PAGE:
Potassium chloride 35 g per 100 g water
Ammonium chloride 37 g per 100 g water
Note:Solubility of a solid is that amount in gram which can be dissolved
in 100 g of water (solvent) to make saturated solution at a particular
Ammonium chloride has the maximum solubility (37 g per 100 g of
water) at 293 K.
(d) Solubility of a (solid) salt decreases with decrease in temperature
while it increases with rise in temperature.
Question 4:Explain the following giving examples.
(a) Saturated solution
(b) Pure substance
(a) Saturated solution:A solution in which no more amount of solute can
be dissolved at a particular temperature is called saturated solution.
Example: when sugar is dissolved repeatedly in a given amount of
water, a condition is reached at which further dissolution of sugar is not
possible in that amount of water at room temperature.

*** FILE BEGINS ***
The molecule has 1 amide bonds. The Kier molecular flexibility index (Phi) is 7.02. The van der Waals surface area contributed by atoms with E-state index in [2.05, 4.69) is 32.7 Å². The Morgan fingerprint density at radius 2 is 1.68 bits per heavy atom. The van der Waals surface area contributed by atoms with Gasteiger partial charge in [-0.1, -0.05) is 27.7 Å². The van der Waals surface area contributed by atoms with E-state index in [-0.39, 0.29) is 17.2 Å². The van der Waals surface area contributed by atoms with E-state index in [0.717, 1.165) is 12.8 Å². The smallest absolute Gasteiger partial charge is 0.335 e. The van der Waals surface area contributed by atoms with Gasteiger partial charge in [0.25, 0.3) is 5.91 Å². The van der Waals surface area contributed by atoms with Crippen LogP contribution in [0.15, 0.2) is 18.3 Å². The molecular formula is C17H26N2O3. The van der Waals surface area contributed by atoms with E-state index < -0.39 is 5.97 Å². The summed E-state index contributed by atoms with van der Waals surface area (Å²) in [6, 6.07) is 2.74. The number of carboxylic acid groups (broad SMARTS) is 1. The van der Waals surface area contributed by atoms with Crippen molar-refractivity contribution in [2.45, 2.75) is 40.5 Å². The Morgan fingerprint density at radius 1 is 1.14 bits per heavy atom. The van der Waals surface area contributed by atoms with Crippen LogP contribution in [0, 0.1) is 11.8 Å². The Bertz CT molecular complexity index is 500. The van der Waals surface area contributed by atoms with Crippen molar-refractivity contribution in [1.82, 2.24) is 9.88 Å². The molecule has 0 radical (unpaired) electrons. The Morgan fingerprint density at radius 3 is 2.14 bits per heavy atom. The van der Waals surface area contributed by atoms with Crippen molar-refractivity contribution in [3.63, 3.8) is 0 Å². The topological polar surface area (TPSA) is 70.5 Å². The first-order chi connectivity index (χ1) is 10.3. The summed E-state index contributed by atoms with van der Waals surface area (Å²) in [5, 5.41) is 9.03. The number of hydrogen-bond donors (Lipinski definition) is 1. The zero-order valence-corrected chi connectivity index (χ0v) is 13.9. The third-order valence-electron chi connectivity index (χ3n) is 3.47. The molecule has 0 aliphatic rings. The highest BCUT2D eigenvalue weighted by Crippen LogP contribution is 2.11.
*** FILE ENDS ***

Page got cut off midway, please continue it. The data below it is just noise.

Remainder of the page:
(b) Pure substance: A substance made up of single type of particles
(atoms and/or molecules) is called pure substance. All elements and
compounds are said to be pure,
Example: water, sugar etc.
(c) Colloid:A heterogeneous mixture in which the solute particle size is
too small to be seen with the naked eye, but is big enough to scatter
light is known as Colloid. There are two phases in colloidal solution
Dispersed phase: solute particles are said to be dispersed phase
Dispersion medium: the medium in which solute particles are spread is
called the dispersion medium.
Example: Milk, clouds etc., are the example of colloid.
(d) Suspension: A suspension is a heterogeneous mixture in which the
solute particles do not dissolve but remain suspended throughout the
bulk of the medium. Particles of suspension are visible to the naked eye.
Example: Mixture of sand, Water and Muddy water etc.
Question 5:Classify each of the following as a homogeneous or
heterogeneous mixture. Soda water, wood, air, soil, vinegar, filtered tea.